A seeming blink of an eye after these "OS Wars," when Microsoft went from DOS to a system called Windows, (which mimicked Apple's OS), the Redmond, Washington company became today's behemoth. We all know the story - they did this largely by sharing this OS with everyone they could.
By the late-1990's, Windows had become ubiquitous and Microsoft ruled the known world. The company soon had to invest millions in Apple just to prove to the SEC that it wasn't a monopoly. Soon, it promised to do all it could to ensure that software titles would continue to be written for Macintosh users, if for no other reason than to convince the SEC and DOJ that it wasn't a monopoly.
For those of us who swore on Macs and swore at Microsoft, this was the height of irony. After all, Macs were better, faster, and cooler to work with. Being able to network in MS environments was a challenge, to say the least. But, Mac users were the more creative among us. By and large, they could have cared less that they made up less than 5% of the market share represented in a Windows world.
Look around the offices where you're reading this column. The Mac users generally create visual images with their computers, right? It's tough to characterize Windows users, since they basically comprise the rest of us (including me, after 1998). After all, one must get along, no?
Anyone owning Apple stock was pleased by the launch of the iPod two years ago. Here was Apple, once more, leading the way with a better, cooler, faster technology. Though they cost much more than other digital media players, iPods have sold briskly since their launch, and their Flash-dependent branding has remained cooler than just about anything else we see on TV or the Web, keeping the Apple brand at the top of a very cool crowd. Think about it - what other media player leverages the kind of make-you-wanna-boogie images that the iPod is linked to?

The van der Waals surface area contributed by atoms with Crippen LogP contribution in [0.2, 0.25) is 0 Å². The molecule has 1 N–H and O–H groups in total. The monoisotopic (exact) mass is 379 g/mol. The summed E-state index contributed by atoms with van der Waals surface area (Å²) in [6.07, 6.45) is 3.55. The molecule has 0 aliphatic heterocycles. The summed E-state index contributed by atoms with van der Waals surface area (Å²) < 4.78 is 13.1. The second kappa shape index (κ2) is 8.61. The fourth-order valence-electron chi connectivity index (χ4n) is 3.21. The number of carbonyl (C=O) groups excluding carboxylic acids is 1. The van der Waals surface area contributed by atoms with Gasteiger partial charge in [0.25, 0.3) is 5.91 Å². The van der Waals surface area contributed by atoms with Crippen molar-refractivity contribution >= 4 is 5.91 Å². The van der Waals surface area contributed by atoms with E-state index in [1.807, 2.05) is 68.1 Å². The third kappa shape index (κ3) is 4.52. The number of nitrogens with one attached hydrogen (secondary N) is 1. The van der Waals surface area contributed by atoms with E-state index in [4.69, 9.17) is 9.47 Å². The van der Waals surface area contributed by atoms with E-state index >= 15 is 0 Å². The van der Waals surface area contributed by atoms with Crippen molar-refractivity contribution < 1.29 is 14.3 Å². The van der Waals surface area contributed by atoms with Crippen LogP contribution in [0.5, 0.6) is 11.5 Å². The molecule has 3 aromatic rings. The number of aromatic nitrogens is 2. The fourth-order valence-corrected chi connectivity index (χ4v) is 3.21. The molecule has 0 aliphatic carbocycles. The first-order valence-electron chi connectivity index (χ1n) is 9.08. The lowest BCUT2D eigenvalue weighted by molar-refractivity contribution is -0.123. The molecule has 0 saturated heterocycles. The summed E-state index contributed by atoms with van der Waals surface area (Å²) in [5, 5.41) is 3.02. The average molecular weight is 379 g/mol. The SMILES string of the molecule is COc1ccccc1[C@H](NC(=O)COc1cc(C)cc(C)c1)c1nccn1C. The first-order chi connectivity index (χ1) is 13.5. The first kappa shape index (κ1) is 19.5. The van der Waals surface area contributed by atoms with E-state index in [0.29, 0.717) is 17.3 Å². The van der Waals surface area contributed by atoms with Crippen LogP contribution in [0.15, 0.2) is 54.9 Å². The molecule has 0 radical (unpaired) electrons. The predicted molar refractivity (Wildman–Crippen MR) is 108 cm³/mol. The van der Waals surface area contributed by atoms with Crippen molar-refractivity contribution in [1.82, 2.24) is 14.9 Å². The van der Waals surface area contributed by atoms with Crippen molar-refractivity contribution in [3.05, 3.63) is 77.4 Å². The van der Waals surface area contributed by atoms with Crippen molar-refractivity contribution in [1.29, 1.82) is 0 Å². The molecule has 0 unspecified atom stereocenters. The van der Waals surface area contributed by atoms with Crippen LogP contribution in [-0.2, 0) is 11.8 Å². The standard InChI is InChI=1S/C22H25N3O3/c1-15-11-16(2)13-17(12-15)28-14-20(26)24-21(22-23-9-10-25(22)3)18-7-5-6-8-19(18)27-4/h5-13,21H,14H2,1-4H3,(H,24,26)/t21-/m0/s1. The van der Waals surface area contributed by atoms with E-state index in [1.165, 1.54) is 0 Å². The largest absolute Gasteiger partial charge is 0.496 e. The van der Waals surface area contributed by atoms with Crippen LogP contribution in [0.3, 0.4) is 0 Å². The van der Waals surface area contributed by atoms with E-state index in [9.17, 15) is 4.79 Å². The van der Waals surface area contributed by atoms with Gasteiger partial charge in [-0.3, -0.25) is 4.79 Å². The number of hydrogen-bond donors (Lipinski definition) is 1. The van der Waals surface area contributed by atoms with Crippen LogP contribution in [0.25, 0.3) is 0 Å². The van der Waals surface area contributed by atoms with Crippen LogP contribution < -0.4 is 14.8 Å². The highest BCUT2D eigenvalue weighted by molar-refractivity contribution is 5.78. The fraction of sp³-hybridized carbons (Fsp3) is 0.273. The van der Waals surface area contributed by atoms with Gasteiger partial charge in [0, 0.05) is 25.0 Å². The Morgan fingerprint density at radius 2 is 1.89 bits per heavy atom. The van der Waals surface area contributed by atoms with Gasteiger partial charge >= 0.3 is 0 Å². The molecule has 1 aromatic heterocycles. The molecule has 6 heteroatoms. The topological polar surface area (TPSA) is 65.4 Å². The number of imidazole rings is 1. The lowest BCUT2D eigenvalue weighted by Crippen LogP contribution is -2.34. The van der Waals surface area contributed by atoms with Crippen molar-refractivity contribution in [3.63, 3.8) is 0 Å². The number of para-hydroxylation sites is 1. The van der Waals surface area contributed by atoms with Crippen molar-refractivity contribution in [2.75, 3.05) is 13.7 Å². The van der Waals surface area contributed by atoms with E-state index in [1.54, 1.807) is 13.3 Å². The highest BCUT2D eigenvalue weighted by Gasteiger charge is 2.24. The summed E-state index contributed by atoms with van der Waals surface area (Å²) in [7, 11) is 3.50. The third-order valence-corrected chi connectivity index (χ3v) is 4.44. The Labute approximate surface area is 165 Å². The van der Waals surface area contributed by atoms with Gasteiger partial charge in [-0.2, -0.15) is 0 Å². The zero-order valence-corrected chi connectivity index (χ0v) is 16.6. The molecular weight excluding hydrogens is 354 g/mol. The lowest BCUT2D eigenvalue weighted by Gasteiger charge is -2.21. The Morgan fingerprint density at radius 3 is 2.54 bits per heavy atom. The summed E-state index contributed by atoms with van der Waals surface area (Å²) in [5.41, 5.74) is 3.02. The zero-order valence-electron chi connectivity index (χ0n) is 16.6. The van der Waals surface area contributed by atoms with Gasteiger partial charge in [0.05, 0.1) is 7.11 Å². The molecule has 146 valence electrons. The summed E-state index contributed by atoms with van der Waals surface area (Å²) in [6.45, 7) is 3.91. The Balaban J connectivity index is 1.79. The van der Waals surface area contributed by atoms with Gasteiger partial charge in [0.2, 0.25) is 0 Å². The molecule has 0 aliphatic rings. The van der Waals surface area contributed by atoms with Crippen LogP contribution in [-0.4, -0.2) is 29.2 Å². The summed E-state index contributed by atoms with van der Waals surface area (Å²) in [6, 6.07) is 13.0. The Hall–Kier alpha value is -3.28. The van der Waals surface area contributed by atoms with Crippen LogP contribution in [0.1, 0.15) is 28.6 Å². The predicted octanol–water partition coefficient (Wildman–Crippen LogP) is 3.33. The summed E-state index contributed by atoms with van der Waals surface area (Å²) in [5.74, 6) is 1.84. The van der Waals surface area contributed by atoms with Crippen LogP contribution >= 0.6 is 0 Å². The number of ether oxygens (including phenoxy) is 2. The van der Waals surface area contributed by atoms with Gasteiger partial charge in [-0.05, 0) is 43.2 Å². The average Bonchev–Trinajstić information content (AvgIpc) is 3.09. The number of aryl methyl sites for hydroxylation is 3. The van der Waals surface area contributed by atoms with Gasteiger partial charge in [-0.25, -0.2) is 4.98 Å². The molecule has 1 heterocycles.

Now, Real Networks CEO Rob Glaser and others are complaining that Apple is taking a big risk, perhaps even making the same mistake in the digital music world that some would say they made in the PC market.
Real Networks, as has been reported, wants to partner with Apple to share software platforms with Apple's iTunes. Meanwhile, Apple has kept its headphones on instead of listening to Glaser, and will persist in keeping its software and hardware largely proprietary, thanks.
The irony here is that it's Glaser and Real Networks who are effectively being left out in the cold. At the launch of the iPod, Apple took some major steps to avoid the mistakes they made in the PC market, notably making the iPod compatible with Windows PCs, ensuring that its potential market would not be bobbed by a PC cohort that dwarfs Mac users by a factor of about 18. The strategy Apple dismissed last time has worked this time. Last quarter, iPod sales helped lift Apple's earnings to a level three times a year ago. The iPod is regarded as the best - and is the best selling - of all portable media players.
The company sold more iPods last year than they did Macintosh PCs - including more than 800,000 units last quarter, setting a new record. The company's iTunes music store, designed to break even by this point, they hoped, actually posted a small profit.
At this point, it's clear that Apple doesn't need Real Networks nearly as much as Real Networks needs Apple. Making this decision may even have been something of a no-brainer for Steve Jobs and his managers.
Meanwhile, anyone who plays music and video on their PC as much as I do has to wonder what's next for Real Networks in a world in which Apple and Microsoft are making such sweet music together. Microsoft may very well integrate audio and video for portable delivery and methods of streaming capture that we haven't thought of yet. But, for now, Apple is making money and dominating one market segment that is hot today and growing briskly. 1984 was a long time ago, but one "niche" company that has been profitable for years, while its rivals mostly have not, is leading the way again. Very cool indeed.
Who knows? If Google can enter the email business before its IPO, why can't Apple own the portable market that will eventually play a role in how each of us works, plays, and eventually communicates? There are millions of us who've cursed their cell phone or been frustrated by their pocket PC. But, how often have you heard complaints uttered by iPod users? Generally speaking, they're too busy dancing to their own beats.